4. Josh Bell (WSH) – 2 points

2019-20 stats: 200 G, 836 PA, .263/.350/.514, .864 OPS, 190 H, 45 HR, 40 doubles, 3 triples, 116 R, 138 RBI, 96 BB, 177 SO, 0 SB (1 CS), .987 fielding percentage, 17 errors, -9 DRS

About the same age as Hoskins, Bell has put together one stellar season, two above-average ones and a lost 2020 campaign that never saw him get going. The ceiling is impressive: Bell totaled 37 home runs, 116 RBIs and a .936 OPS in 2019. But the Pirates opted to sell low and trade him after he posted a .669 OPS last season, giving him a change of scenery with two years left on his rookie deal.

Bell’s true potential likely lies somewhere closer to his career OPS of .814, though the Nationals are hoping that he can do a bit more after slotting him in behind Juan Soto in the lineup for most of the spring. He has a lot to prove playing in a new city and coming off a down year. If he comes through, this list could end up looking very different next season.

5. Jesús Aguilar (MIA) – 1 point

2019-20 stats: 182 G, 585 PA, .251/.335/.414, .749 OPS, 126 H, 20 HR, 22 doubles, 0 triples, 70 R, 84 RBI, 66 BB, 121 SO, 0 SB (1 CS), .991 fielding percentage, 7 errors, 1 DRS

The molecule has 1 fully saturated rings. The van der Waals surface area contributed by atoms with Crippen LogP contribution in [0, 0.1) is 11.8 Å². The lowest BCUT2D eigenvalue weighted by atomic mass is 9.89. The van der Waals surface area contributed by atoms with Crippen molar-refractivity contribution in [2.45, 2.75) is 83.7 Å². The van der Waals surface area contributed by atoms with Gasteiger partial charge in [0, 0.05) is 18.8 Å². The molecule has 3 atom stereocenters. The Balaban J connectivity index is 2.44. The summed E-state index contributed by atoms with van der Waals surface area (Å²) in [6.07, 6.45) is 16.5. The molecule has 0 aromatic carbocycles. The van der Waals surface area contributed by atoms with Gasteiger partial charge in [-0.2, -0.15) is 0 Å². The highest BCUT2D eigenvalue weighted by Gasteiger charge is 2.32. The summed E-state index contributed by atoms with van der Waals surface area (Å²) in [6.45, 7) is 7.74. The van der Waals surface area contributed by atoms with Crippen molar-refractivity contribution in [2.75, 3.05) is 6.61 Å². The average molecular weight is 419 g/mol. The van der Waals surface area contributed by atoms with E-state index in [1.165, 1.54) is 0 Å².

The Marlins are set to enter the 2021 season with Aguilar hitting cleanup, relying on the 31-year-old to tap into the power he displayed in 2018 when he hit 35 home runs and made the NL All-Star team. He should get a bulk of the playing time at first base even with the presence of Garrett Cooper, who has no clear path to playing time after Adam Duvall was acquired to play his secondary position of right field.

Miami would’ve probably liked to rotate Aguilar in at DH like it did last season, but he’ll stick at first for now with MLB not close on an agreement with the players union to keep the universal DH around. His defense is a bit suspect, but he actually grades out as one of the better defenders in this group.

*Scoring will be determined as follows:

Max total = 100 points

  • 5 points awarded for each of the best position players, 4 for second-best, etc.

  • 1 bonus point awarded for each of the five best position players in the division

  • 6 points awards for each of the top three starters, 5 for the next three, etc.

  • 1 bonus point awarded for each of the two best starting pitchers in the division

  • 5 points awarded for each of the top three bullpen arms, 4 for the next three, etc.

  • 5 points awarded for the best manager, 4 for second-best, etc.

  • 5 points awarded for the best GM, 4 for second-best, etc.

Scoring breakdown = 45 max points for hitting, 45 max points for pitching, 10 max points for coaches/GMs

Other NL East position rankings:

Right field: Soto, Acuña Jr., Harper, Conforto, Duvall

Left field: Ozuna, Smith, Schwarber, Dickerson, McCutchen

Center field: Nimmo, Marté, Robles, Pache, Kingery

Second base: McNeil, Albies, Segura, Castro, Chisholm/Díaz

Shortstop: Turner, Lindor, Swanson, Gregorius, Rojas

Third base – March 18

Catcher – March 19

Rotations – March 22

Bullpens – March 23

Managers & coaching staffs – March 24

GMs & front offices – March 25

Composite rankings – March 26